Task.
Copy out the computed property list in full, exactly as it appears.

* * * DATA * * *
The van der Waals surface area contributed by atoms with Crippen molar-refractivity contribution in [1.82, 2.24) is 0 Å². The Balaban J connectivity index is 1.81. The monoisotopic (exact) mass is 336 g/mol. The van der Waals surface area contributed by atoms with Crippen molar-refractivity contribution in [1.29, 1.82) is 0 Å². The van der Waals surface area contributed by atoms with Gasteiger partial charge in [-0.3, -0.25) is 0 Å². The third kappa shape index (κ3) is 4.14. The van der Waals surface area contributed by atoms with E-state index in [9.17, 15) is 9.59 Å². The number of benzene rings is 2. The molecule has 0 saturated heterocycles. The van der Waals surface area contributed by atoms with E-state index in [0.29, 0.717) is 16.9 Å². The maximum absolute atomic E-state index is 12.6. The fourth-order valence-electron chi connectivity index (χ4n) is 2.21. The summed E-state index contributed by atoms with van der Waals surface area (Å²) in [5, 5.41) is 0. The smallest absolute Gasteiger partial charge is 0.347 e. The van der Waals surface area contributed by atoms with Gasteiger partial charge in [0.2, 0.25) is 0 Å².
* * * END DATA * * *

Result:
The van der Waals surface area contributed by atoms with Crippen molar-refractivity contribution in [1.82, 2.24) is 0 Å². The Balaban J connectivity index is 1.81. The monoisotopic (exact) mass is 336 g/mol. The van der Waals surface area contributed by atoms with Crippen molar-refractivity contribution in [1.29, 1.82) is 0 Å². The van der Waals surface area contributed by atoms with Gasteiger partial charge in [-0.3, -0.25) is 0 Å². The third kappa shape index (κ3) is 4.14. The van der Waals surface area contributed by atoms with E-state index in [9.17, 15) is 9.59 Å². The number of benzene rings is 2. The molecule has 0 saturated heterocycles. The van der Waals surface area contributed by atoms with E-state index in [0.29, 0.717) is 16.9 Å². The maximum absolute atomic E-state index is 12.6. The fourth-order valence-electron chi connectivity index (χ4n) is 2.21. The summed E-state index contributed by atoms with van der Waals surface area (Å²) in [5, 5.41) is 0. The smallest absolute Gasteiger partial charge is 0.347 e. The van der Waals surface area contributed by atoms with Gasteiger partial charge in [0.2, 0.25) is 0 Å².